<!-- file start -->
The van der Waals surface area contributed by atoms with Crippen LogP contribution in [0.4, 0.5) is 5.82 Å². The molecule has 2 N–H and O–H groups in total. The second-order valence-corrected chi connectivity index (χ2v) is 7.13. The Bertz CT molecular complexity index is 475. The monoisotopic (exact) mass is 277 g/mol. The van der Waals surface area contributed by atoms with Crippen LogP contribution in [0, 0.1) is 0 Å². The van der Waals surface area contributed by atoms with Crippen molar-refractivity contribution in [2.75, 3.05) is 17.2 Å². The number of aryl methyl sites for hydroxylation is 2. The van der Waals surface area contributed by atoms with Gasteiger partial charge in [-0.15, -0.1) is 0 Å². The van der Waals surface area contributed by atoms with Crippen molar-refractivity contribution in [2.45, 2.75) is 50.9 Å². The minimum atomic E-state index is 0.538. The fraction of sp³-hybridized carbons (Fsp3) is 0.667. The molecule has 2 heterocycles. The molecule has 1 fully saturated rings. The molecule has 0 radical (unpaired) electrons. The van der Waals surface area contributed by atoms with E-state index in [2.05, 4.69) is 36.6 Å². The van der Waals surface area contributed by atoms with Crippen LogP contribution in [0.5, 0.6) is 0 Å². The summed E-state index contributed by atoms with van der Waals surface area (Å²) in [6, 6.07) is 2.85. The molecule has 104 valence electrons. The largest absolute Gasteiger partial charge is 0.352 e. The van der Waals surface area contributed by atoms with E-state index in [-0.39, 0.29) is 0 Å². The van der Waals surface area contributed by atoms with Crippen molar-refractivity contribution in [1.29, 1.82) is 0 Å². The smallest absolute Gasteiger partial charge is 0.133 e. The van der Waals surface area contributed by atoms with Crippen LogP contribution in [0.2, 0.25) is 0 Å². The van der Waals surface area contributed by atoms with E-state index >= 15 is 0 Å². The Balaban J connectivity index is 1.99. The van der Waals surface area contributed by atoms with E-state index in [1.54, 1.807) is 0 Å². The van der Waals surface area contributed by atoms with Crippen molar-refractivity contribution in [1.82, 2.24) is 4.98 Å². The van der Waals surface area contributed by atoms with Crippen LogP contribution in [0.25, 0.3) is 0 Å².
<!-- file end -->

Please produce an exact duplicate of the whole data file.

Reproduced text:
The van der Waals surface area contributed by atoms with Crippen LogP contribution in [0.4, 0.5) is 5.82 Å². The molecule has 2 N–H and O–H groups in total. The second-order valence-corrected chi connectivity index (χ2v) is 7.13. The Bertz CT molecular complexity index is 475. The monoisotopic (exact) mass is 277 g/mol. The van der Waals surface area contributed by atoms with Crippen LogP contribution in [0, 0.1) is 0 Å². The van der Waals surface area contributed by atoms with Crippen molar-refractivity contribution in [2.75, 3.05) is 17.2 Å². The number of aryl methyl sites for hydroxylation is 2. The van der Waals surface area contributed by atoms with Gasteiger partial charge in [-0.15, -0.1) is 0 Å². The van der Waals surface area contributed by atoms with Crippen molar-refractivity contribution in [2.45, 2.75) is 50.9 Å². The minimum atomic E-state index is 0.538. The fraction of sp³-hybridized carbons (Fsp3) is 0.667. The molecule has 2 heterocycles. The molecule has 1 fully saturated rings. The molecule has 0 radical (unpaired) electrons. The van der Waals surface area contributed by atoms with E-state index in [2.05, 4.69) is 36.6 Å². The van der Waals surface area contributed by atoms with Crippen LogP contribution in [0.5, 0.6) is 0 Å². The summed E-state index contributed by atoms with van der Waals surface area (Å²) in [6, 6.07) is 2.85. The molecule has 104 valence electrons. The largest absolute Gasteiger partial charge is 0.352 e. The van der Waals surface area contributed by atoms with E-state index in [-0.39, 0.29) is 0 Å². The van der Waals surface area contributed by atoms with Crippen molar-refractivity contribution in [1.29, 1.82) is 0 Å². The smallest absolute Gasteiger partial charge is 0.133 e. The van der Waals surface area contributed by atoms with Crippen LogP contribution in [0.2, 0.25) is 0 Å². The van der Waals surface area contributed by atoms with E-state index >= 15 is 0 Å². The Balaban J connectivity index is 1.99. The van der Waals surface area contributed by atoms with E-state index in [1.54, 1.807) is 0 Å². The van der Waals surface area contributed by atoms with Crippen molar-refractivity contribution in [1.82, 2.24) is 4.98 Å². The van der Waals surface area contributed by atoms with Crippen LogP contribution in [0.25, 0.3) is 0 Å².